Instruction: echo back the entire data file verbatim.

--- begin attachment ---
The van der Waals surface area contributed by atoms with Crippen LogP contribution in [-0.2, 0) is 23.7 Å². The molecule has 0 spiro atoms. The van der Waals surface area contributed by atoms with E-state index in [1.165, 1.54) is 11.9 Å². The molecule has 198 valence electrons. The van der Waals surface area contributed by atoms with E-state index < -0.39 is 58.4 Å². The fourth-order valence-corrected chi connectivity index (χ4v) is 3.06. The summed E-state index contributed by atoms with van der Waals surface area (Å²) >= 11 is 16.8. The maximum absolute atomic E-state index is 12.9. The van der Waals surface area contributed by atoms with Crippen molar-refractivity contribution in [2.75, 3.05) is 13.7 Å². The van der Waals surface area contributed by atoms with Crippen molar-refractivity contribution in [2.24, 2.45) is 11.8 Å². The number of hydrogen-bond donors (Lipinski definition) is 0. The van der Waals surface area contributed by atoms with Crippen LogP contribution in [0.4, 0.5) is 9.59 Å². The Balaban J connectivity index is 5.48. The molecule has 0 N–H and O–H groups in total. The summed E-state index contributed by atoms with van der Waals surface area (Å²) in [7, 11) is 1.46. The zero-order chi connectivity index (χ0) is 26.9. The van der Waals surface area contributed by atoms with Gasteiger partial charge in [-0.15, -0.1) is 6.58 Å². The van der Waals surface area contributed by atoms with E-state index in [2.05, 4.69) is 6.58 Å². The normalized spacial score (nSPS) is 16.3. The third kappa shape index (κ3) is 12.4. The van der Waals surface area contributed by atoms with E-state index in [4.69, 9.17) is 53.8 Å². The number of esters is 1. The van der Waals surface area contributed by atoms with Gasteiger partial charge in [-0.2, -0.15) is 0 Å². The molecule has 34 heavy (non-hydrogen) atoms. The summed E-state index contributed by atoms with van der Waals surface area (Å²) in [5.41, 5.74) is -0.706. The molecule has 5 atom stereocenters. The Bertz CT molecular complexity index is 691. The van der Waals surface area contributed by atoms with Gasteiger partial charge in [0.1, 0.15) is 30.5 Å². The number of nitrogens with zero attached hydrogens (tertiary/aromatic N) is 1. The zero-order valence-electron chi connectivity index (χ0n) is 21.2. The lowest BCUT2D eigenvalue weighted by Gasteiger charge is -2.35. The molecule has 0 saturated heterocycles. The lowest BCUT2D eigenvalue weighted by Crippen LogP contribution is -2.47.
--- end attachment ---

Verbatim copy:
The van der Waals surface area contributed by atoms with Crippen LogP contribution in [-0.2, 0) is 23.7 Å². The molecule has 0 spiro atoms. The van der Waals surface area contributed by atoms with E-state index in [1.165, 1.54) is 11.9 Å². The molecule has 198 valence electrons. The van der Waals surface area contributed by atoms with E-state index < -0.39 is 58.4 Å². The fourth-order valence-corrected chi connectivity index (χ4v) is 3.06. The summed E-state index contributed by atoms with van der Waals surface area (Å²) >= 11 is 16.8. The maximum absolute atomic E-state index is 12.9. The van der Waals surface area contributed by atoms with Crippen molar-refractivity contribution in [2.75, 3.05) is 13.7 Å². The van der Waals surface area contributed by atoms with Crippen molar-refractivity contribution in [2.24, 2.45) is 11.8 Å². The number of hydrogen-bond donors (Lipinski definition) is 0. The van der Waals surface area contributed by atoms with Crippen LogP contribution in [0.4, 0.5) is 9.59 Å². The Balaban J connectivity index is 5.48. The molecule has 0 N–H and O–H groups in total. The summed E-state index contributed by atoms with van der Waals surface area (Å²) in [7, 11) is 1.46. The zero-order chi connectivity index (χ0) is 26.9. The van der Waals surface area contributed by atoms with Gasteiger partial charge in [-0.15, -0.1) is 6.58 Å². The van der Waals surface area contributed by atoms with E-state index in [2.05, 4.69) is 6.58 Å². The normalized spacial score (nSPS) is 16.3. The third kappa shape index (κ3) is 12.4. The van der Waals surface area contributed by atoms with E-state index in [4.69, 9.17) is 53.8 Å². The number of esters is 1. The van der Waals surface area contributed by atoms with Gasteiger partial charge in [-0.2, -0.15) is 0 Å². The molecule has 34 heavy (non-hydrogen) atoms. The summed E-state index contributed by atoms with van der Waals surface area (Å²) in [5.41, 5.74) is -0.706. The molecule has 5 atom stereocenters. The Bertz CT molecular complexity index is 691. The van der Waals surface area contributed by atoms with Gasteiger partial charge in [0.1, 0.15) is 30.5 Å². The number of nitrogens with zero attached hydrogens (tertiary/aromatic N) is 1. The zero-order valence-electron chi connectivity index (χ0n) is 21.2. The lowest BCUT2D eigenvalue weighted by Gasteiger charge is -2.35. The molecule has 0 saturated heterocycles. The lowest BCUT2D eigenvalue weighted by Crippen LogP contribution is -2.47.